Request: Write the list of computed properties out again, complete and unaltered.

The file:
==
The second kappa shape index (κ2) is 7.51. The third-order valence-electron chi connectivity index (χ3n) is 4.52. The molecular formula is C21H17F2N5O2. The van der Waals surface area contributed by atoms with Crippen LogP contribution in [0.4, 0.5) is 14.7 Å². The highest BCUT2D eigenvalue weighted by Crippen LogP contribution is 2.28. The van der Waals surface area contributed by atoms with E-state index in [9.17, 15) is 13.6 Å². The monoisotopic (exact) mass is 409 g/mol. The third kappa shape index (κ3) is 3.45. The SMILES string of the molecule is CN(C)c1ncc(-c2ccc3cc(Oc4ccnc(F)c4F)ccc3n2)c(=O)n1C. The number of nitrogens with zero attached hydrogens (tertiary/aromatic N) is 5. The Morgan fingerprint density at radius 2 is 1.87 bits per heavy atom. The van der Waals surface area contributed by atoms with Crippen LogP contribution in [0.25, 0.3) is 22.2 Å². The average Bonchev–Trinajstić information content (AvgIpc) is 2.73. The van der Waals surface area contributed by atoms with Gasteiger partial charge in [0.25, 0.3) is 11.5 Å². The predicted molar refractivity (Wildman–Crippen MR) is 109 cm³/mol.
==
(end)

The second kappa shape index (κ2) is 7.51. The third-order valence-electron chi connectivity index (χ3n) is 4.52. The molecular formula is C21H17F2N5O2. The van der Waals surface area contributed by atoms with Crippen LogP contribution in [0.4, 0.5) is 14.7 Å². The highest BCUT2D eigenvalue weighted by Crippen LogP contribution is 2.28. The van der Waals surface area contributed by atoms with E-state index in [9.17, 15) is 13.6 Å². The monoisotopic (exact) mass is 409 g/mol. The third kappa shape index (κ3) is 3.45. The SMILES string of the molecule is CN(C)c1ncc(-c2ccc3cc(Oc4ccnc(F)c4F)ccc3n2)c(=O)n1C. The number of nitrogens with zero attached hydrogens (tertiary/aromatic N) is 5. The Morgan fingerprint density at radius 2 is 1.87 bits per heavy atom. The van der Waals surface area contributed by atoms with Crippen LogP contribution in [0.25, 0.3) is 22.2 Å². The average Bonchev–Trinajstić information content (AvgIpc) is 2.73. The van der Waals surface area contributed by atoms with Gasteiger partial charge in [0.25, 0.3) is 11.5 Å². The predicted molar refractivity (Wildman–Crippen MR) is 109 cm³/mol.